Buying local food is healthy for Georgians and the state economy
By Guest Columnist SUSAN VARLAMOFF, director of the Office of Environmental Sciences at the University of Georgia’s College of Agricultural and Environmental Sciences
As families gather around the Thanksgiving table this year, some will be serving food produced on Georgia farms. My family will dine on turkey grazed at White Oak Pastures, a fourth generation farm in south Georgia. And our vegetables will come from Loganville’s Three Peas in a Pod farmer’s market.
This past summer I attended the Georgia Organics’ Attack of the Killer Tomato Festival and found myself among 800 exuberant people—teenagers to 70 somethings—enjoying drinks and dishes infused with locally grown tomatoes of all varieties.
Kroger, Publix and Walmart now promote Georgia-grown foods and sometimes feature the farmer who supplies it. South Georgia vegetable farmer Bill Brim boasts in an advertisement that he can load up his truck with produce in the morning and unload it at Atlanta Kroger stores in the afternoon.
Universities are sourcing local food for their cafeterias and growing vegetables in campus gardens. Atlanta Mayor Kasim Reed expects to “bring local food within 10 minutes of 75 percent of all residents by 2020” as part of his sustainability plan.
A local foods phenomenon is sweeping the country, and Georgia is joining in.
Georgia is a big state with soils and climates that allow us to grow an enormous variety of food nearly year-round. Many of our farmers work hard to provide food in ways that protect the environment and reconnect the consumer with their food.
The economic impact of buying food grown in Georgia is huge. A 2010 University of Georgia study states that if each Georgia household purchased $10 worth of Georgia-grown produce each week, the value to the state’s economy is nearly $2 billion.
Growing food takes technical knowhow. The UGA College of Agricultural and Environmental Sciences has supported local agriculture since its inception in 1887. As the state’s land-grant university, the college teaches researched-based agricultural practices to Georgia farmers through Cooperative Extension and trains students in agriculture and the careers that support it.
Student enrollment has spiked to record levels, which in part reflects the strong public interest in local food production. In addition to a four-year curriculum and graduate programs, the college offers a certificate program in organic agriculture and will be adding one in local food systems next fall. Students learn in the classroom and at an organic farm close to campus. Food grown there is turned into delicious meals served in the Georgia Center’s restaurant.
With its long history supporting the state’s biggest industry (agriculture pulls in $65 billion a year to the state’s economy), the college has honed its ability to help Georgia farmers produce safe, nutritious food in a sustainable manner.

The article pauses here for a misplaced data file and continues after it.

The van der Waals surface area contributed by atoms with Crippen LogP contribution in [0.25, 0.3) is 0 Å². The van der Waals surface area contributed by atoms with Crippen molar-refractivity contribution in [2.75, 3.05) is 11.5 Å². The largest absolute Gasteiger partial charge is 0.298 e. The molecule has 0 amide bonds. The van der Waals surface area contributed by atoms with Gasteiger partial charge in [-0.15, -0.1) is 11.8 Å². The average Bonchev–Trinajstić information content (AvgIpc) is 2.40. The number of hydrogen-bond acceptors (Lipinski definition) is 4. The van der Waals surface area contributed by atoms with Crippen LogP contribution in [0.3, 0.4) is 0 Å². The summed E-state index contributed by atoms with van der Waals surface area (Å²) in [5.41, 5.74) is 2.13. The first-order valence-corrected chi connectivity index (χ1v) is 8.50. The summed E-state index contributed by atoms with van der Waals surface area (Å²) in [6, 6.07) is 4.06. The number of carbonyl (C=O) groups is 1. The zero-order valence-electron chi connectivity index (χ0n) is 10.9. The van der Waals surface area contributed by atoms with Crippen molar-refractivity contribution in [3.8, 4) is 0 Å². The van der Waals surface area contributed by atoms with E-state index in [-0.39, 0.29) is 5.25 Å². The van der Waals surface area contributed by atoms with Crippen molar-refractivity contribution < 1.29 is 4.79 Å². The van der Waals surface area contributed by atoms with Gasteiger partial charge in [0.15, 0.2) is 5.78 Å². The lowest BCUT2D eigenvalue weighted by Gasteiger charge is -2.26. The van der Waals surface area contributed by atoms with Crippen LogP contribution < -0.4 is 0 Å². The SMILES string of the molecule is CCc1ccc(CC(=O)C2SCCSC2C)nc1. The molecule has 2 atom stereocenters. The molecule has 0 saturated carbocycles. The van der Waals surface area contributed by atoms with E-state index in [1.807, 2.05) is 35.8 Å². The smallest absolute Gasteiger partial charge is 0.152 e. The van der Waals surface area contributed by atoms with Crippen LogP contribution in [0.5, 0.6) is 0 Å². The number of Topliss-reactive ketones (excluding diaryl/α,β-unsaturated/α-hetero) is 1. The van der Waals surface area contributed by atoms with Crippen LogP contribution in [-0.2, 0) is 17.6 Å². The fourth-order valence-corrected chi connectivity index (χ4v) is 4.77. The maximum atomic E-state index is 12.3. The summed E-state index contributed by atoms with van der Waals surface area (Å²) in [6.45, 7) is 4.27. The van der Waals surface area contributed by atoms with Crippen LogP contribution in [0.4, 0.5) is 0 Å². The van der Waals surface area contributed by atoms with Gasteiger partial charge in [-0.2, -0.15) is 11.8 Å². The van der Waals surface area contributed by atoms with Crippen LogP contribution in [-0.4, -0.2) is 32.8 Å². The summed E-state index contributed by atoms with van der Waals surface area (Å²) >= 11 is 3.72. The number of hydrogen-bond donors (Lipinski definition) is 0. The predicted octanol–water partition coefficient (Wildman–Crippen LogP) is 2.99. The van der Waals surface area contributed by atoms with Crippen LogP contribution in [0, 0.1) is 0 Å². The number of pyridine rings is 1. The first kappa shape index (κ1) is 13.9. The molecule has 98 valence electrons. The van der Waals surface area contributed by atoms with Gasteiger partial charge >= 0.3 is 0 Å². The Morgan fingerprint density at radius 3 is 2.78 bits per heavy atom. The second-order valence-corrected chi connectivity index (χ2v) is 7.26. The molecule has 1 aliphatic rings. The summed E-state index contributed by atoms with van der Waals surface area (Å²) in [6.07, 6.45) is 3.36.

For example, the college teaches no-till practices in which farmers plant their crops in the previous season’s cover crops. This increases soil carbon levels to help mitigate climate change. Precision irrigation uses technology advances, GPS and soil moisture sensors to give crops the water they need without wasting that precious resource. Research on providing habitats for beneficial insects is under way to manage insect pests without pesticides.
Food safety is another forte of the College of Agricultural and Environmental Sciences. UGA’s internationally renowned food scientists are called upon often to identify foodborne contaminants. They conduct research on practical ways for small farmers to avoid potential contamination.
Cooperative Extension agents, trained in agricultural and natural resource issues as well as family and consumer sciences and youth programs, live and work in communities throughout Georgia. They relay the latest researched-based practices to farmers.
Agents also teach people skills through community gardens. In these tough economic times, community gardens are feeding the homeless, unemployed, prisoners and others struggling with issues such as addiction and abuse. Agents have gone one step further and helped 42 communities set up farmers markets to bolster their economies.
The college’s Center for Agribusiness and Economic Development’s MarketMaker website gives anyone with computer access a means to locate local food.
Finally, agents have trained more than 5,000 Master Gardeners in sustainable gardening practices. Master Gardeners further spread local food knowledge to schools, churches and other institutions by planting vegetable gardens.
Local food is an important part of Georgia. So as you prepare your Thanksgiving meal, choose Georgia-grown food when possible. And as we bow our heads to give thanks, please include a blessing for the farmers who made it possible.